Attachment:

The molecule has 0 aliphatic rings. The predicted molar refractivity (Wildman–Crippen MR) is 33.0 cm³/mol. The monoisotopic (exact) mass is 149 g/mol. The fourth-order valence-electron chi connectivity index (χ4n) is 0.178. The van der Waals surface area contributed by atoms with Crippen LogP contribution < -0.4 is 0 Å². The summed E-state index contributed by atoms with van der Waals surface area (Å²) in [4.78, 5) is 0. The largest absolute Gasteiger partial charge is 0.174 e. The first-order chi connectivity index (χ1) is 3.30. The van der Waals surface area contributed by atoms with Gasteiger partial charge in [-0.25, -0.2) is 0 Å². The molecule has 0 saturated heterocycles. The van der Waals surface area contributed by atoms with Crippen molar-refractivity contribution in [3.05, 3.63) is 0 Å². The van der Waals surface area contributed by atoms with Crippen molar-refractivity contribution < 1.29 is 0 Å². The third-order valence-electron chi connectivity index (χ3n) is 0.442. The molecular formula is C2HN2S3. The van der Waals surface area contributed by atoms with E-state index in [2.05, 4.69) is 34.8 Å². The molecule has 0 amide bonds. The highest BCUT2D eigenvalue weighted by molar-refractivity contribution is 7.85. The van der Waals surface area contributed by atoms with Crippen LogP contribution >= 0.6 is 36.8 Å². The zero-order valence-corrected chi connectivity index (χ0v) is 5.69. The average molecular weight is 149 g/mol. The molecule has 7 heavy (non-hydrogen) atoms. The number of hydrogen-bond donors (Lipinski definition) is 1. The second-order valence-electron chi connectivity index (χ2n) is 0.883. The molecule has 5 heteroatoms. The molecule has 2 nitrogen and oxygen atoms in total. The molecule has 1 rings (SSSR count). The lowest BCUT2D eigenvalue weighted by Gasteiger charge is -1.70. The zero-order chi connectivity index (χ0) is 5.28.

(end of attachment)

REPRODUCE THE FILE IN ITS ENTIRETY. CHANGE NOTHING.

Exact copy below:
The molecule has 0 aliphatic rings. The predicted molar refractivity (Wildman–Crippen MR) is 33.0 cm³/mol. The monoisotopic (exact) mass is 149 g/mol. The fourth-order valence-electron chi connectivity index (χ4n) is 0.178. The van der Waals surface area contributed by atoms with Crippen LogP contribution < -0.4 is 0 Å². The summed E-state index contributed by atoms with van der Waals surface area (Å²) in [4.78, 5) is 0. The largest absolute Gasteiger partial charge is 0.174 e. The first-order chi connectivity index (χ1) is 3.30. The van der Waals surface area contributed by atoms with Gasteiger partial charge in [-0.25, -0.2) is 0 Å². The molecule has 0 saturated heterocycles. The van der Waals surface area contributed by atoms with Crippen molar-refractivity contribution in [3.05, 3.63) is 0 Å². The van der Waals surface area contributed by atoms with Crippen molar-refractivity contribution < 1.29 is 0 Å². The third-order valence-electron chi connectivity index (χ3n) is 0.442. The molecular formula is C2HN2S3. The van der Waals surface area contributed by atoms with E-state index in [2.05, 4.69) is 34.8 Å². The molecule has 0 amide bonds. The highest BCUT2D eigenvalue weighted by molar-refractivity contribution is 7.85. The van der Waals surface area contributed by atoms with Crippen LogP contribution >= 0.6 is 36.8 Å². The zero-order valence-corrected chi connectivity index (χ0v) is 5.69. The average molecular weight is 149 g/mol. The molecule has 7 heavy (non-hydrogen) atoms. The number of hydrogen-bond donors (Lipinski definition) is 1. The second-order valence-electron chi connectivity index (χ2n) is 0.883. The molecule has 5 heteroatoms. The molecule has 2 nitrogen and oxygen atoms in total. The molecule has 1 rings (SSSR count). The lowest BCUT2D eigenvalue weighted by Gasteiger charge is -1.70. The zero-order chi connectivity index (χ0) is 5.28.